The Supreme Court upheld yesterday laws in 25 states that require state policemen to be American citizens.

The 6-to-3 decision was the first in six years to affirm state laws that discriminate against aliens.

In the opinion for the court, Chief Justice Warren E. Burger wrote that "it would be . . . anomalous to conclude that citizens may be subjected to the broad discretionary powers of noncitizen police officers" who "very clearly" join in executing "broad public policy."

The case rests on the command in the 14th Amendment of the Constitution that no state "deny to any person within its jurisdiction the equal protection of the laws."

The court ruled in 1886 that an alien is a person within the meaning of the amendment. It ruled in 1971 that because aliens are a "discrete and insular minority," laws singling them out for unequal treatment are inherently suspect and "subject to strict judicial scrutiny."

Then, in four decisions in the years 1972 through 1977, the court invalidated state laws disadvantaging aliens in the granting of educational benefits, in eligibility for public employment, and in practicing licensed professions, including law.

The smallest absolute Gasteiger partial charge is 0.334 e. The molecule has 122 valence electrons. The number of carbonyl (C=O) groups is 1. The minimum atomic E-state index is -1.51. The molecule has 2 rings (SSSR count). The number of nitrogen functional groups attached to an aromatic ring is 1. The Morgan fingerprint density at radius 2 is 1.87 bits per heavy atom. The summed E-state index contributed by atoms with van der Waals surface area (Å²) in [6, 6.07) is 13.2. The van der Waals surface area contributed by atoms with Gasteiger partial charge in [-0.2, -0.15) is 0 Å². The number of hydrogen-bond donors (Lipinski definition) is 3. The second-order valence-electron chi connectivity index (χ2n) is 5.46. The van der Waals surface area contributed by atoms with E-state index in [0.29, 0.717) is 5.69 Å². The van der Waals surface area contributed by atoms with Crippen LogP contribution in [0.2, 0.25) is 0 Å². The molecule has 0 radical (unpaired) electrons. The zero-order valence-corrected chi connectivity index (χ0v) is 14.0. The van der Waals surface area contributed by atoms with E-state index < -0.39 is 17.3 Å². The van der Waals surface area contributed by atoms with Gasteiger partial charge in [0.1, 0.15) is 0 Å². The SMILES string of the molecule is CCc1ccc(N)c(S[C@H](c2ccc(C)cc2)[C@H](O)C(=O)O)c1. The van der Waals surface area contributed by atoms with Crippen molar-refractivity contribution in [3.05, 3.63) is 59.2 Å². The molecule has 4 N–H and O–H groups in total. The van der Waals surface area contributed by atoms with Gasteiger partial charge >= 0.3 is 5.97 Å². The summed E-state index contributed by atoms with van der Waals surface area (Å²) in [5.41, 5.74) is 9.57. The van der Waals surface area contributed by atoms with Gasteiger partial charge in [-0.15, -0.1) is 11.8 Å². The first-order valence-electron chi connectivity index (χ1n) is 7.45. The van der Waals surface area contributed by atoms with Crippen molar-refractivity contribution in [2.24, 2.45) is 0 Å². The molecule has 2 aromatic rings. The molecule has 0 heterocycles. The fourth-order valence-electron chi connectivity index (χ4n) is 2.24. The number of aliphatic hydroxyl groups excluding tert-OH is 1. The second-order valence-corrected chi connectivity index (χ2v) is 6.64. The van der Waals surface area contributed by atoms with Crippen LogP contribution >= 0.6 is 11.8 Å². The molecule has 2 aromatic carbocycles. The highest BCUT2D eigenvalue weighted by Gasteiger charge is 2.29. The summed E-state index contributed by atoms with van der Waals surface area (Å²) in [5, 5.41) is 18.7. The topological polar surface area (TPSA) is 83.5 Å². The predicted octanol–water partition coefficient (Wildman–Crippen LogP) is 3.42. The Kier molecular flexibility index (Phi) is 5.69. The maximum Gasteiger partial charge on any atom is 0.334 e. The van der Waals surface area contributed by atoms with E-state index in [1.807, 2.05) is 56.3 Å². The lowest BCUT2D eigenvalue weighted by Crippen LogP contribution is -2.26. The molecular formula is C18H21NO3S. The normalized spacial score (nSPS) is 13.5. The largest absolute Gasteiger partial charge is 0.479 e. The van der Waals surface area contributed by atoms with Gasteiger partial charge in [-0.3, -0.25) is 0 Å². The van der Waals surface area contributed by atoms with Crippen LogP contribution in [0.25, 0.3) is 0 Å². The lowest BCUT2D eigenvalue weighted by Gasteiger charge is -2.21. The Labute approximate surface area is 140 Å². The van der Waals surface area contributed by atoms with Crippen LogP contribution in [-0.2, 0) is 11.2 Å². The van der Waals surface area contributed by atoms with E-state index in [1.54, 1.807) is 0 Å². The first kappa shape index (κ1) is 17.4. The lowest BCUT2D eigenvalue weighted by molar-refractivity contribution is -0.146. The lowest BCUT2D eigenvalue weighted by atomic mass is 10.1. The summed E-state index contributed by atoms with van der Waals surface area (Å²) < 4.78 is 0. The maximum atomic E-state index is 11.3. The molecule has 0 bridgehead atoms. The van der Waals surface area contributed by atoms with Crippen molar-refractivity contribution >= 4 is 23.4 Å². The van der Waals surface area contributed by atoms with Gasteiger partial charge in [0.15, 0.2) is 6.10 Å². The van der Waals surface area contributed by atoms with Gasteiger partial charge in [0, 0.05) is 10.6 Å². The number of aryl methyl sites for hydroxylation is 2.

In 1973, an Irish citizen named Edmund Foley came to the United state to become a permanent resident. In 1975, he applied to join the New York State Police.

Citing a 1927 law requiring a troper to be an American citizen, the police rejected Foley, who would be a naturalized citizen today but for a waiting period required by Congress.

Foley sued, lost, and yesterday, lost again.

Police fulfill "a most fundamental obligation of government," Burger wrote. They "exercise an almost infinite variety of discretionary powers" even if they "do not formulate policy." As a result, a law such as New York's need not "clear the high hurdle of 'strict scrutiny' . . ."

Two dissidents rejected the majority view that troopers execute "broad public policy" and therefore can't be aliens.

Rather, wrote Justice Thurgood Marshall, an officer applies "the basic policy choices - which he has no role in shaping - to the facts" in any particular situation.

Justice John Paul Stevens, protesting the majority's "misapprehersion" of the role of police in a democracy, said that respect for both law enforcers and the military "should not cause us to lose sight of the fact . . . neither the constabulary nor the military is vested with broad policy-making responsibility."

He also questioned the wisdom of a law that may deny police "the services of Hercule Poirot or Sherlock Holmes."

Stevens joined in Marshall's dissent. Justice William J. Brennan Jr. joined in both dissents.

In joining the majority, Justice Potter Stewart said he has "become increasingly doubtful" about pro-alien decisions in "some of which I concurred."